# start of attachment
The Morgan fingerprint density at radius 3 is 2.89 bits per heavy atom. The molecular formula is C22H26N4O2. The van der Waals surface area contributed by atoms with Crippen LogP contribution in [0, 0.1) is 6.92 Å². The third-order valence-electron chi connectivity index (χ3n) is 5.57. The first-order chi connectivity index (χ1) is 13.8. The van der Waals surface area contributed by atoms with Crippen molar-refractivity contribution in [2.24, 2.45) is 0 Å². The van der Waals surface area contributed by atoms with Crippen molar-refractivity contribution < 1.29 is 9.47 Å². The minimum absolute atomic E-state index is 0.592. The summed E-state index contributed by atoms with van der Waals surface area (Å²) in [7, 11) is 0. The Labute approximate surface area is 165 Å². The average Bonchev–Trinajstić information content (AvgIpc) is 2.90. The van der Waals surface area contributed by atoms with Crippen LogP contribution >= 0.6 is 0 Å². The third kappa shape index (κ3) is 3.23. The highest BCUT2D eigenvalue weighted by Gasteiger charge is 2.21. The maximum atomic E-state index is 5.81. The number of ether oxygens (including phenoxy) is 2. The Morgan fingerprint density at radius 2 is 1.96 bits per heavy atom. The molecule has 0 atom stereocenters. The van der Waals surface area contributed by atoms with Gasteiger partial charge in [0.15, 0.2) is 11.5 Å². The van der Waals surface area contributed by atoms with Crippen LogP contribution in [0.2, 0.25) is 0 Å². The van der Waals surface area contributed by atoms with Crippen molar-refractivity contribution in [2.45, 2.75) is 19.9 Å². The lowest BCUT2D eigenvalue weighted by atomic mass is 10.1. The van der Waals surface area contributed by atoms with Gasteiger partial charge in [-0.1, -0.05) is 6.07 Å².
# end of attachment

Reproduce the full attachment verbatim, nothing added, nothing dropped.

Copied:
The Morgan fingerprint density at radius 3 is 2.89 bits per heavy atom. The molecular formula is C22H26N4O2. The van der Waals surface area contributed by atoms with Crippen LogP contribution in [0, 0.1) is 6.92 Å². The third-order valence-electron chi connectivity index (χ3n) is 5.57. The first-order chi connectivity index (χ1) is 13.8. The van der Waals surface area contributed by atoms with Crippen molar-refractivity contribution in [2.24, 2.45) is 0 Å². The van der Waals surface area contributed by atoms with Crippen molar-refractivity contribution < 1.29 is 9.47 Å². The minimum absolute atomic E-state index is 0.592. The summed E-state index contributed by atoms with van der Waals surface area (Å²) in [7, 11) is 0. The Labute approximate surface area is 165 Å². The average Bonchev–Trinajstić information content (AvgIpc) is 2.90. The van der Waals surface area contributed by atoms with Crippen LogP contribution >= 0.6 is 0 Å². The third kappa shape index (κ3) is 3.23. The highest BCUT2D eigenvalue weighted by Gasteiger charge is 2.21. The maximum atomic E-state index is 5.81. The number of ether oxygens (including phenoxy) is 2. The Morgan fingerprint density at radius 2 is 1.96 bits per heavy atom. The molecule has 0 atom stereocenters. The van der Waals surface area contributed by atoms with Gasteiger partial charge in [0.15, 0.2) is 11.5 Å². The van der Waals surface area contributed by atoms with Crippen LogP contribution in [0.2, 0.25) is 0 Å². The van der Waals surface area contributed by atoms with Crippen molar-refractivity contribution in [2.45, 2.75) is 19.9 Å². The lowest BCUT2D eigenvalue weighted by atomic mass is 10.1. The van der Waals surface area contributed by atoms with Gasteiger partial charge in [-0.1, -0.05) is 6.07 Å².